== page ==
During six treks up and down the Peak to Creek run at Whistler Blackcomb

During six treks up and down the Peak to Creek run at Whistler Blackcomb

Tackling Everest at Whistler

Three local skiers traversed 30,000 feet of Whistler Blackcomb slope in early March, doing the Peak to Creek six times in one day.

The distance from the base of Mt. Everest to the peak is 30,000 feet.

It is still considered the Holy Grail of mountaineering, the climb that best tests physical and mental endurance.

Of course, not every one has the time or money for a trip to Nepal.

And so, three members of the Chilliwack Outdoor Club did the next best thing, Everest at Whistler.

“The longest blue/black run at Whistler Blackcomb is the Peak to Creek, which is 5,020 feet,” Ron Dart explained. “So we did it six times.”

Dart, John Laframboise and Jonathan Mitchell started out bright and early one morning in early March.

They took three lifts to the top and started down on their first run, ploughing through 60 to 70 kilometre per hour winds.

“The upper part is quite steep and the wind was blowing across us,” Dart said. “It was like skiing through a snow tunnel, with very lean visibility, before we got into the forested area.”

Peak to Creek shapes up in three stages — a waist-deep snow river at the top, a mogully middle and a flat finish. There are benches on the way down on the assumption that skiers will need a rest.

“Coming down the steep part, navigating so you don’t fly off somewhere, that’s tiring on the legs,” Dart said. “You’re moving at pace, weaving, twisting, bending. It’s quite a workout and it leaves your legs feeling like Jello.”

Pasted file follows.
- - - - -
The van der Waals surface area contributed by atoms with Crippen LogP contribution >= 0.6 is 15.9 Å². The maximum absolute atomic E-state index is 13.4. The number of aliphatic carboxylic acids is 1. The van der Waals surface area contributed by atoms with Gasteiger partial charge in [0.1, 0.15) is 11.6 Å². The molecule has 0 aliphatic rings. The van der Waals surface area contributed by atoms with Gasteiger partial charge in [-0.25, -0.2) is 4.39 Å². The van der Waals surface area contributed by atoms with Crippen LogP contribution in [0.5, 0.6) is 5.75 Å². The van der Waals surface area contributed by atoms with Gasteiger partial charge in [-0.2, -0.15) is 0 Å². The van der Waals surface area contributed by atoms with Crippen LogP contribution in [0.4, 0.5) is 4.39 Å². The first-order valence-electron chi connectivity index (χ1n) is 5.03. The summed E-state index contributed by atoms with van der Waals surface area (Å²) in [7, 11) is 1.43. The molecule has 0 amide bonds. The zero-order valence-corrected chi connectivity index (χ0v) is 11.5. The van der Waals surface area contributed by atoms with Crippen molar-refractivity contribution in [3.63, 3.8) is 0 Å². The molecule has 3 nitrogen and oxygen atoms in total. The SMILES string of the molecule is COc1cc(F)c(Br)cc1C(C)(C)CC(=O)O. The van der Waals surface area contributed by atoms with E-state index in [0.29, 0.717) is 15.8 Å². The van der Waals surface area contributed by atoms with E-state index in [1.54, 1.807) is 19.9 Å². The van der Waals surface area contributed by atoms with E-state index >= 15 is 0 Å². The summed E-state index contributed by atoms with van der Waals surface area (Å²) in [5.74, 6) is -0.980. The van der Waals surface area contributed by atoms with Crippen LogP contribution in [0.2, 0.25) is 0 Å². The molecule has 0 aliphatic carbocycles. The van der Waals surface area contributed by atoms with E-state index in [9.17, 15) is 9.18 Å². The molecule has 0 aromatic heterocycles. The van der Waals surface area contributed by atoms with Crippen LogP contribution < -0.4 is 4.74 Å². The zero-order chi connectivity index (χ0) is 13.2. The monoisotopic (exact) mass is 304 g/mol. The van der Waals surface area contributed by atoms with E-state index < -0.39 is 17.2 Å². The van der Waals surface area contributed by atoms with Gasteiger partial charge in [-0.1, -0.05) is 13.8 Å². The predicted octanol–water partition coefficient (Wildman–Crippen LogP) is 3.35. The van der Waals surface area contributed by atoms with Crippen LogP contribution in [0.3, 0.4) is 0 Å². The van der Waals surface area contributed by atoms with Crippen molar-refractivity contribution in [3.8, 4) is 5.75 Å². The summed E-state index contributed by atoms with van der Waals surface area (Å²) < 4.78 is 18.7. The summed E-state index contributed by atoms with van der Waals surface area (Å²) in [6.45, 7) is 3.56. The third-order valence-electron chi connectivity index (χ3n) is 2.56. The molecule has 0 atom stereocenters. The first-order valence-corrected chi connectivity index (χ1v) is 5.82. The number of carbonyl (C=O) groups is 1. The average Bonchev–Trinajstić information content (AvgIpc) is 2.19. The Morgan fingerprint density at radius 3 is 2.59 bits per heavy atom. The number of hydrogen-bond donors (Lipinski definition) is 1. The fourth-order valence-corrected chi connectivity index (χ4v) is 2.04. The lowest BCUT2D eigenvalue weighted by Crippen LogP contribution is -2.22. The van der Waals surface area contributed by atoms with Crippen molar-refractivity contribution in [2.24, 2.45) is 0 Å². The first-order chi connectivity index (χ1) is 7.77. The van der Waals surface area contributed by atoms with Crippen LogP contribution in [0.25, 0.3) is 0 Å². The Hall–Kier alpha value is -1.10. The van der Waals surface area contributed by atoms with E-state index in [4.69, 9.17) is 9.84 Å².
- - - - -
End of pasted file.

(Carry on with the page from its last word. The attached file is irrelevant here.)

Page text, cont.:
The men did four runs, covering 20,000 feet or 28 kilometres before finally taking a break.

“The blood sugar was getting low and we were perspiring quite a bit, so we grabbed a quick lunch,” Dart said. “We were all wobbly and weak after four runs, but it had to be a quick lunch so our muscles wouldn’t seize up on us.”

Then back up they went.

“It took about 12 or 13 minutes on each descent,” Dart said. “Most people stop five or six times on the way down because of leg burn, and most people are happy just doing that run once. Doing that six times, that’s not typical.”

The men finished up by 2:30 p.m., then paid for it the next day with legs that felt like tree trunks.

“It was challenging to the body, mind and imagination,” Dart said. “We wanted to try it and see if our legs could carry us, and we succeeded.”

And now, they move on to part two.

If all went as planned, the trio were back on the mountain today, doing Everest at Whistler on an even tougher Olympic run.

If you see any of them tomorrow, odds are they won’t be walking around too much.

The Chilliwack Outdoor Club has over 150 members from all parts of the Fraser Valley.

The club schedules a variety of activities including hiking and backpacking, technical climbing, cycling, kayaking and canoeing, downhill and cross country skiing and snow shoeing.

Fees are $35.00 per year, effective from the date of joining.

Find info at chilliwackoutdoorclub.com.